Facilities Program Timeline


The 2023 Budget Act (FY 2023–24) included a capital-outlay total of $153,688,000 for the following:

  • Signage for the Merced Courthouse as the Charles James Ogletree, Jr. Courthouse. 
  • Performance Criteria for a new District Court of Appeals in Sunnyvale.  
  • Design-Build funds for the New Fort Ord Courthouse in Monterrey. 
  • Revision of $25M in acquisition funds for the New Fort Ord Courthouse.
  • Acquisition funds for the New Nevada City Courthouse.
  • Construction funds for the addition of two courtrooms and associated space.
  • $5,970,000 to support operations and maintenance for nine facilities. 
  • The act also appropriates General Funds to pay of expenditures for construction phase of Imperial and Shasta Courthouses. 


Prior Years

On June 27, 2022, the 2022 Budget Act (FY 2022–23) was passed, which included a capital-outlay total of $389.5 million ($169.4 million General Fund and $220.1 million Public Buildings Construction Fund) for the following: initial funding of 5 new capital projects (in Fresno, Los Angeles—Santa Clarita, Plumas, San Luis Obispo, and Solano counties); continued funding of 5 active projects (in Butte, Lake, Mendocino, San Bernardino, and Stanislaus counties); courtroom buildouts for 5 new judgeships (in Kings, Sacramento, San Joaquin and Sutter counties); and funds reappropriations for 3 active capital projects (in Butte, Monterey, and San Bernardino counties).

The Trial Court Facilities Act (Sen. Bill 1732) is enacted. The act provides for the shift of responsibility for trial courthouses from county to state governance, under the direction of the Judicial Council.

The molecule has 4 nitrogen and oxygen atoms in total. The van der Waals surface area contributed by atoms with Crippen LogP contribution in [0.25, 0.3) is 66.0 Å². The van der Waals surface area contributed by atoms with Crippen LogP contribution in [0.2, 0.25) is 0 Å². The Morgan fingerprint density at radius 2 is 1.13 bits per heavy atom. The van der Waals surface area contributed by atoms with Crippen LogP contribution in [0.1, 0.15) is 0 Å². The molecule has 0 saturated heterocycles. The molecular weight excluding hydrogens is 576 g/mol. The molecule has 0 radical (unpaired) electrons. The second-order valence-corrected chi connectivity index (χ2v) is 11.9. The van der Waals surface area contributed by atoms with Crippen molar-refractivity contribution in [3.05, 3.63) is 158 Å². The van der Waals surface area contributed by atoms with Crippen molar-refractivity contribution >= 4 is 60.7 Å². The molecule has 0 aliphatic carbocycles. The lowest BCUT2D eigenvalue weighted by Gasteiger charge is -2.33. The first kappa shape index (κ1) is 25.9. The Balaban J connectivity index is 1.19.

Facilities handles its 1,000,000th service work order.

Two courthouse construction projects were completed for the superior courts of Siskiyou and Tuolumne: New Yreka Courthouse and New Sonora Courthouse.

On June 28, 2021, the 2021 Budget Act (FY 2021–22) was passed, which included a total of $115 million for five new trial court capital-outlay projects—in Butte, Lake, Mendocino, Monterey, and San Bernardino counties—and studies for the Los Angeles and Nevada courts.

The Judicial Council completed an update to its California Trial Court Facilities Standards, which define space, functional, technical, and security requirements for the design of trial court facilities in the state of California.


The Judicial Council completed its reassessment of unfunded trial court capital-outlay projects and submitted its report to the Legislature in advance of the deadline of December 31, 2019. This report contains a statewide list of 80 trial court capital-outlay projects based on a revised prioritization methodology, which is also included. A link to this report is available at www.courts.ca.gov/documents/lr-2019-JC-reassessment-trial-court-capital-outlay-projects-gov70371_9.pdf


One courthouse construction project was completed for the superior courts of San Joaquin: New Stockton Courthouse.